Because information is everywhere I have to filter it…heavily. What that means for me is…limiting my “information channels” - I’m so plugged in to the internet, that I don’t really want information from the TV news or the newspaper or radio. In fact, I’ll turn the channel just to shut it out…it’s too much for me to take in.

I prefer short and to the point! If the article is more than a few paragraphs, I skim it, more than 700 words, I won’t even bother to read it usually…unless I’m extremely intrigued…or I just love the way the author writes. Why do we need to use 1,000 words, when 100 will do?

I have very little tolerance for:

Rehash - I’ve heard it before…Let’s face it, most of what we read is nothing new. It’s just a re-hash of the same old information with a new title. I don’t need to waste my brain space on something I already know.

Blah-Blah-Blah – As I said above…Get to the point please!

Sub-standard – If you can’t spell or string together sentences properly…don’t write. If you can’t use intelligent words and express yourself clearly…don’t try to report the news (Eye candy does not interest me – a brain does.)

Celebrity license – For heaven’s sake, don’t publish a book – that you probably didn’t even write – and expect me to be interested just because you have a recognizable face or name. I’m really not that interested in your life…

I have to work harder than ever before…

I find that since information is coming at me at such volume and speed, I have difficulty thoroughly absorbing and digesting it, let alone actually using it in any real way. I have to consciously force myself to slow down and pay attention, to re-read and take notes even.

I’m definitely more discerning, less tolerant and less likely to absorb at a deep knowledge level. I’m not giving up on information…not at all…I just know that I have to be more conscious about what I put into my brain.

And now I am getting perilously close to that line of too long, too much, too unfocused…

So I’ll say…Thanks for reading.

How has your tolerance, intake and absorption shift? Or hasn’t it?

 Please feel free to leave a comment or share on our Facebook page!

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Mini-Mission: Learn the Language

We all know that there are many different types of communication, each of us have our own language, our own way of expressing ourselves…and it may not be…in fact it often is not, the way those around us communicate. This is a problem…a big problem.

And that is never more true than with love, empathy, understanding, anger even. This is not only true in our romantic relationships, it’s true in parent/child communication, friendship and in the workplace as well.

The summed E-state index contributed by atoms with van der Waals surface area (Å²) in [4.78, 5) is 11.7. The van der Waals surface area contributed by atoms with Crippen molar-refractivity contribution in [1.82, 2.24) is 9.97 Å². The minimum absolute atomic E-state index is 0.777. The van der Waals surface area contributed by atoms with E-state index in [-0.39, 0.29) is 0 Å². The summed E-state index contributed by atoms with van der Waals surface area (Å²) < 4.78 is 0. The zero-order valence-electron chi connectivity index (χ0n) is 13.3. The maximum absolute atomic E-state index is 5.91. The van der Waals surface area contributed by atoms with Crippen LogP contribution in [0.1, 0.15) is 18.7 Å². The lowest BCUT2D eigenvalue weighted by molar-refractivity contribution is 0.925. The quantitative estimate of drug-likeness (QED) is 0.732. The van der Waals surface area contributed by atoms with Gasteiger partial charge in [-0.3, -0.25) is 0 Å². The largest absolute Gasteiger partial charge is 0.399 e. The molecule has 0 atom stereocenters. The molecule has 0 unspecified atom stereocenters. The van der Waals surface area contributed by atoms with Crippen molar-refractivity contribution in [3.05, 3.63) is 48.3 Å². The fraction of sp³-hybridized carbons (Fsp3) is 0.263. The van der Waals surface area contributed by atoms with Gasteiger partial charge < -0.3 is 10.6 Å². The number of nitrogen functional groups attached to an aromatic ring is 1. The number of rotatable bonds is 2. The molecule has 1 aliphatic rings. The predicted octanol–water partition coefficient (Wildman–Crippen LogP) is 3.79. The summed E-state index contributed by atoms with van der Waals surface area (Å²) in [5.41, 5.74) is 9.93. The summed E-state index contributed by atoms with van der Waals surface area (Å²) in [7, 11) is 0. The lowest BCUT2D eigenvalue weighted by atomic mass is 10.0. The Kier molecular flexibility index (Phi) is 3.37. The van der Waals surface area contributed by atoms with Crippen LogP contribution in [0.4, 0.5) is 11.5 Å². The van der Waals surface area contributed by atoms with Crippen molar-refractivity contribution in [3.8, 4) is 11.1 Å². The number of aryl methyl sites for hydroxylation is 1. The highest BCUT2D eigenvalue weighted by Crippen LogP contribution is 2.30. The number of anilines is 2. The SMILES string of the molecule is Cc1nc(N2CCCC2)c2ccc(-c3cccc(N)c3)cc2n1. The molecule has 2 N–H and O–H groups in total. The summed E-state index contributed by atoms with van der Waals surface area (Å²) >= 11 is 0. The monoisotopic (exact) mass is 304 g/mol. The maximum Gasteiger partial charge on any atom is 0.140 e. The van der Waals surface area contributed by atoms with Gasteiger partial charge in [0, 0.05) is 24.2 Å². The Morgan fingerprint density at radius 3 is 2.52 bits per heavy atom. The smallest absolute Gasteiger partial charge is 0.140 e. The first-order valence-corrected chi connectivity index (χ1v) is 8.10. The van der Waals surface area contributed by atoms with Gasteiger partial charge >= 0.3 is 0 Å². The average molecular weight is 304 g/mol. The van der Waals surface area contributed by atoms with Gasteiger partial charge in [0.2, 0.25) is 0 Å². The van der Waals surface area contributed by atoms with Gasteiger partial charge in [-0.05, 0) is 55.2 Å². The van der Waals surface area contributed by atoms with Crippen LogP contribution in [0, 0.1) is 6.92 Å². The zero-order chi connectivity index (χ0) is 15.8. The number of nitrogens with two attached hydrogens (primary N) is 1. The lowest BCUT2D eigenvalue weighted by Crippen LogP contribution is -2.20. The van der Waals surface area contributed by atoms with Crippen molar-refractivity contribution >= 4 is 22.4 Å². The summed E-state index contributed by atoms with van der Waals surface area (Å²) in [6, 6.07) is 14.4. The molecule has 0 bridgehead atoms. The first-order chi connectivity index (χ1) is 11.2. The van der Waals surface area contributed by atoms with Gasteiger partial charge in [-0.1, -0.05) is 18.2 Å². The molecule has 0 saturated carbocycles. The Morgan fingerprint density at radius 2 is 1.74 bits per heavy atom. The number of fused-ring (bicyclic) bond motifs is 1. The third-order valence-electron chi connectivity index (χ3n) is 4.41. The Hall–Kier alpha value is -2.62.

not listeningMost of us grow up learning to express ourselves in the language of our parents, for good or bad, it’s what we know. Seldom do two people in a relationship of any kind speak exactly the same “language.” I’m not talking about English vs. Italian here – though we might as well be – we’re talking about the way we express and receive ideas and emotions.

In his book, The Five Love Languages, Gary Chapman explains the five types of expression and perception that are the five “love languages.” According to Chapman, people feel loved, appreciated, connected when a partner or loved one expresses love in the language that is natural to the recipient. If not, the message isn’t received.

(If you’re interested in applying this in the workplace, you might want to read The 5 Languages of Appreciation in the Workplace: Empowering Organizations by Encouraging People, also by Chapman.)

The Five Love Languages

1. Words of Affirmation – This is truly the verbal type of expression. Compliments, words of encouragement, appreciation or kindness are what’s most meaningful to the person who speaks and hears this kind of expression. Insults, undercutting and criticism are most damaging.

2. Quality Time – Attention is the name of the game; complete, focused attention. Truly being there and listening, connecting, spending time in conversation and activity. Eye contact and body language are also important.

3. Gifts – Not necessarily costly material gifts, though those are always nice. In this type of language it is truly the thought that counts, the effort, the consideration. A gift is a kind and thoughtful gesture that says you are valued. It is a symbol that represents appreciation, love, friendship or thanks.

4. Acts of Service – Doing something useful, helpful or considerate is the key here. Ease a burden, lend a helping hand; something as simple as vacuuming the floors, washing the dishes or running an errand at home, or getting the coffee, making the copies, or taking the difficult phone call at work.

5. Physical Touch (not in a sexual manner) – A hug, a pat on the back, holding hands, a touch on the arm. It’s physical connection and contact that this person speaks and responds to. This is especially important and can be particularly difficult for the person who did not grow up in an environment of physical affection.

Mini-Mission:Learning the language

There are two parts to this equation…What language do you speak? And what language does the other person respond to?

(It can also be a combination, but usually there is one more predominant than the others.)

How do you like to express love, appreciation, or kindness to others?

What makes you feel valued?

Conversely…

How does the other person express themselves?

Or what do they complain about not receiving or needing?

Get On the Same Wavelength

If one person expresses through “Acts of Service,” but the other needs “Quality Time,” they’ll both feel frustrated. Such is the case with my husband and I. He needs my time and attention, I need him to do the dishes. I show my affection in a way that he appreciates by sitting down and asking about his day. He shows affection in a way that I appreciate by making my coffee every morning. Little things that make a huge difference.

This week take some time to think about which type of “language” you and those you care about speak and respond to?